What Is the Difference Between Classical and Instrumental Music?

Classical music may refer to music from a particular area or time period.
Beethoven is one of the most famous classical music composers.
Electric guitars are used for instrumentals, but not classical music.
It may be difficult to discern between classical and instrumental music.
Instrumental music often incorporate electronic instruments, such as a keyboard synthesizer.
Article Details
  • Written By: Tricia Ellis-Christensen
  • Edited By: O. Wallace
  • Last Modified Date: 15 October 2014
  • Copyright Protected:
    Conjecture Corporation
  • Print this Article
Free Widgets for your Site/Blog
Coloring your hair in the ‘30s often came with swollen eyelids, blisters and headaches.  more...

October 21 ,  1879 :  Thomas Edison lit up a light bulb for the first time.  more...

Gauging the difference between classical and instrumental music comes down to the definition of either form, and it can be difficult to state precisely. Classical music has several definitions. It can refer to the music of a specific area or country, such as classical Romanian music, or to a strict period of Western music production between 1750-1820 that was expressed with a range of different instruments, instrument arrangement, and vocal productions. Composers of the classical music period include Mozart and Beethoven.

Sometimes, people use "classical music" to refer to any music written prior to the early 20th century that might be performed by an orchestra or a symphonic band. Classical music could be operas, solos, and small arrangements for chamber orchestras, quartets, quintets or trios. In this case, the difference between classical and instrumental music is the instruments: electric guitars, synthesizers, or any instruments developed after the early 20th century would be examples of those capable of producing instrumental but not classical music.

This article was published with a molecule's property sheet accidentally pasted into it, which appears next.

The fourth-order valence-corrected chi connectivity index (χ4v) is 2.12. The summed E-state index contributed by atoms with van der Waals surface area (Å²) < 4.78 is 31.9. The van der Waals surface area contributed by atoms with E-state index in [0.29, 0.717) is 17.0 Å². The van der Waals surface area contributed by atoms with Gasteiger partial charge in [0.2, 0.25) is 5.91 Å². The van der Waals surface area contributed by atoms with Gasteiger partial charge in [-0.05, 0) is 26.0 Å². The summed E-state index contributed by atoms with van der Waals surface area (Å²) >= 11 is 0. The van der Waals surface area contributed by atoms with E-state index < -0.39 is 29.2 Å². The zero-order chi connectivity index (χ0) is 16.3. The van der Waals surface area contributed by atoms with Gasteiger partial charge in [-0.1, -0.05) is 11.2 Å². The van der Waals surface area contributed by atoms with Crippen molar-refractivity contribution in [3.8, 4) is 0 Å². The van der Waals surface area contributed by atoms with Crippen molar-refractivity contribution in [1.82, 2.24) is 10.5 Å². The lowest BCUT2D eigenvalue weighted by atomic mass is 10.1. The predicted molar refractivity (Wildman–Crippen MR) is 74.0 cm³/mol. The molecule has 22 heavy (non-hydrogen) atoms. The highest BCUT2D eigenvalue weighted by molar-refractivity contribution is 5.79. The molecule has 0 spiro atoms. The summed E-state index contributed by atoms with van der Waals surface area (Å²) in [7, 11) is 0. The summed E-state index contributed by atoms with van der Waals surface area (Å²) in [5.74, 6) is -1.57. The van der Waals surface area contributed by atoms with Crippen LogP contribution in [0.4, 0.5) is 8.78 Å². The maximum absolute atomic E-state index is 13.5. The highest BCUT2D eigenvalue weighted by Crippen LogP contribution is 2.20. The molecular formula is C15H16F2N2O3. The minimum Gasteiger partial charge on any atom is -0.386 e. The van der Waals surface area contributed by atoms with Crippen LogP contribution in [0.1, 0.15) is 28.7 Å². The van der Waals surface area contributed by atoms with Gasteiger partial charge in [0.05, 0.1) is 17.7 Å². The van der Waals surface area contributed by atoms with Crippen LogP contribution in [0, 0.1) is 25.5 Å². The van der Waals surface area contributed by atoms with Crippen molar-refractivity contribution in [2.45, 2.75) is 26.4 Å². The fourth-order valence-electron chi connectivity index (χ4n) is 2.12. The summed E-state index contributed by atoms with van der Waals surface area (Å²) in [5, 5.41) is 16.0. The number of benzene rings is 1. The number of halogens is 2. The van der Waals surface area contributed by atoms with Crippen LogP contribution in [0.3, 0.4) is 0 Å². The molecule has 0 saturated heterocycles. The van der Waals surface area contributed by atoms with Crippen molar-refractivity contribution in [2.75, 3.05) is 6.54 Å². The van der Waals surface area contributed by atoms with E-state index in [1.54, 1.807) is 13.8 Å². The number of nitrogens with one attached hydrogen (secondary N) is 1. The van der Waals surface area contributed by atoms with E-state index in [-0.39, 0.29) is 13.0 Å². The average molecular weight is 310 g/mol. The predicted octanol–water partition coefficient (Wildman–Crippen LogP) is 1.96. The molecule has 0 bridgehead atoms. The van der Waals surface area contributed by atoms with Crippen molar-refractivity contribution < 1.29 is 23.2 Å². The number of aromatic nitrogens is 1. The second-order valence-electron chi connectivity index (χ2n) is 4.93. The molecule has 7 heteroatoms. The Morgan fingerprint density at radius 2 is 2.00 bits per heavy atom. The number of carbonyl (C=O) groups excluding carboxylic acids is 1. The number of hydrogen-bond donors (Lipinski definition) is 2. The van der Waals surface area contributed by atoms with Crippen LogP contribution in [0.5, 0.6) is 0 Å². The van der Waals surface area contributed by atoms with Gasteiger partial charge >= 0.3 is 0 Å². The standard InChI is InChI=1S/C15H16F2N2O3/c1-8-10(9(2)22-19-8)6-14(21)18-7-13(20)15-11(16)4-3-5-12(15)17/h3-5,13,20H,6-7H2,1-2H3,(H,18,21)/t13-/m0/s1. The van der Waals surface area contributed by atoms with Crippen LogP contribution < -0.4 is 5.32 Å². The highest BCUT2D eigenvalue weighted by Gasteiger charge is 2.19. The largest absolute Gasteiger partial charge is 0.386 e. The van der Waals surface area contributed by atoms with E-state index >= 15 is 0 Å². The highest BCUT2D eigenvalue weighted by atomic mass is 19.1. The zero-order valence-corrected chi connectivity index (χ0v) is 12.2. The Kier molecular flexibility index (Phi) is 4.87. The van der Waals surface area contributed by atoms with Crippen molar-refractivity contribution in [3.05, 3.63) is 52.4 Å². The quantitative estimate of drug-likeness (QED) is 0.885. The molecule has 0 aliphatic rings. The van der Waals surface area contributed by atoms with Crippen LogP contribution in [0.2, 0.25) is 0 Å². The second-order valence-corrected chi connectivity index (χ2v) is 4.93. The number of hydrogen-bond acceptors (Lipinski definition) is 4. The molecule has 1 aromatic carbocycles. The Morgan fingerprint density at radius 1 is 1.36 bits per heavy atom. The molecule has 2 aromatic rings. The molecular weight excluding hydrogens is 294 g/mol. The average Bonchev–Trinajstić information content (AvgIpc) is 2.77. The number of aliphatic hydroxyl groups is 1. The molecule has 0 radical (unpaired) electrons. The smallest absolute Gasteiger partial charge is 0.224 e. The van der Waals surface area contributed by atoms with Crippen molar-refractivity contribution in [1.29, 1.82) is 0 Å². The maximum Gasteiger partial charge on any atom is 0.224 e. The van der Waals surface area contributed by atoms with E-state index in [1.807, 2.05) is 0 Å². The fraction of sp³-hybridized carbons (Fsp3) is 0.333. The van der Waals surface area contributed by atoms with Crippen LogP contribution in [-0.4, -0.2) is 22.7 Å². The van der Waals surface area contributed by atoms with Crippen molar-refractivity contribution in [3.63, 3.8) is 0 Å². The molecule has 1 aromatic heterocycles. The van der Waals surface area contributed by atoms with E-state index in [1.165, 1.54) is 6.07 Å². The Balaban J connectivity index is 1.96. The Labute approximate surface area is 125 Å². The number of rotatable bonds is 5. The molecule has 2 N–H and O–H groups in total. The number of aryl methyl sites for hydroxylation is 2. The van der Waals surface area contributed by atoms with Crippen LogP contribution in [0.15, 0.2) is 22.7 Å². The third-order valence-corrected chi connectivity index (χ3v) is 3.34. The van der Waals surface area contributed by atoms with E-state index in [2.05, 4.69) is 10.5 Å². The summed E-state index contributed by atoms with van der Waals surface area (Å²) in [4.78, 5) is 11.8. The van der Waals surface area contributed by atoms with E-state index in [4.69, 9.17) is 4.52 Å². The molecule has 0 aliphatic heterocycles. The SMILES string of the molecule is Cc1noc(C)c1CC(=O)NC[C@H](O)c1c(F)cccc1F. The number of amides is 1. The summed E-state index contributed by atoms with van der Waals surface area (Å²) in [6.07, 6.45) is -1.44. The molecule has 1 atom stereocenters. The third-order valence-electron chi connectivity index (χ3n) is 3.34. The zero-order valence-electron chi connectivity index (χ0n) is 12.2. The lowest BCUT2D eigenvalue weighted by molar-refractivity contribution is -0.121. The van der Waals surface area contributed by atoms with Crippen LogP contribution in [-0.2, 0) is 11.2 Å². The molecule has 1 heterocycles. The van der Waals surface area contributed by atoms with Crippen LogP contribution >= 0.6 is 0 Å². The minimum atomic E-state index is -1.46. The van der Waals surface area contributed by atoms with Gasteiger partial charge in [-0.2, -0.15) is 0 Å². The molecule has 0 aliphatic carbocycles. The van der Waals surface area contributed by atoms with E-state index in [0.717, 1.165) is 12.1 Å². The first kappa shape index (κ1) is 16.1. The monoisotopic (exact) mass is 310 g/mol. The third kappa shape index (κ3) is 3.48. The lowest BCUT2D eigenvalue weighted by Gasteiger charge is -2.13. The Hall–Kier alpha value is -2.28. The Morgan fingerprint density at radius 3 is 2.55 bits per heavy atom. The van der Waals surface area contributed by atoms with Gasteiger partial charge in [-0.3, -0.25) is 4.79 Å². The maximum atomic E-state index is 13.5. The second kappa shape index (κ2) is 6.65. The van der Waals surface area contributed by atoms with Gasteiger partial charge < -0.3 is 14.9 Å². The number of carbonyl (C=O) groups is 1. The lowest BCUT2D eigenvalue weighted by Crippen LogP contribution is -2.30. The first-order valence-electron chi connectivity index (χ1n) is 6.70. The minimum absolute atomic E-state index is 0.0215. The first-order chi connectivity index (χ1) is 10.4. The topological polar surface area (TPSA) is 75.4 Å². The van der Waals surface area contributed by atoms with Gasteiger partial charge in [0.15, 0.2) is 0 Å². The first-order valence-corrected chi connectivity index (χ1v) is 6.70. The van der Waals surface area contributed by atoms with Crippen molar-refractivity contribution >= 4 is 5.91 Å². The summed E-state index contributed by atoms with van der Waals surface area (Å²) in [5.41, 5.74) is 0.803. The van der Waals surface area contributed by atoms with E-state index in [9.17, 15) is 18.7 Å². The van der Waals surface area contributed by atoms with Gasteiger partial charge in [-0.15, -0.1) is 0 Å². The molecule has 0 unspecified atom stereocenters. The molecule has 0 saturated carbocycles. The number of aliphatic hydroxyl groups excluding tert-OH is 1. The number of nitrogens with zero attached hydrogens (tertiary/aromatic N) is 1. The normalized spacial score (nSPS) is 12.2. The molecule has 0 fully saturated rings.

When comparing the two, it can be helpful to look at instrumental music that is produced in the style of classical music but written after the 20th century. In this case, the difference is based on the era. Some modern film scores, for example, are instrumental music, evocative of the classical era. Here, the modern film's score may sound like classical music, but isn’t because it was written recently.


Instrumental music in strictest definition is music played on an instrument. Some people include the human voice as an instrument, but others do not, so only classical music without singing is instrumental. Even if voice is included in the definition of instrumental music, many modern bands still would not be classed as instrumental. Further, they wouldn’t be considered classical, especially if they played in different genres like rock or ska.

When instrumental means without vocal accompaniment, any music composed without vocals would be instrumental. In this case, the difference between classical and instrumental music comes down to fine details and how strict the definition is of either form. To some, all classical music, vocal or not, is instrumental. To others, instrumental music means without vocals, so only some classical music qualifies. To others there is no difference between them, since both genres are produced on instruments.


More from Wisegeek

You might also Like

Discuss this Article

Post your comments

Post Anonymously


forgot password?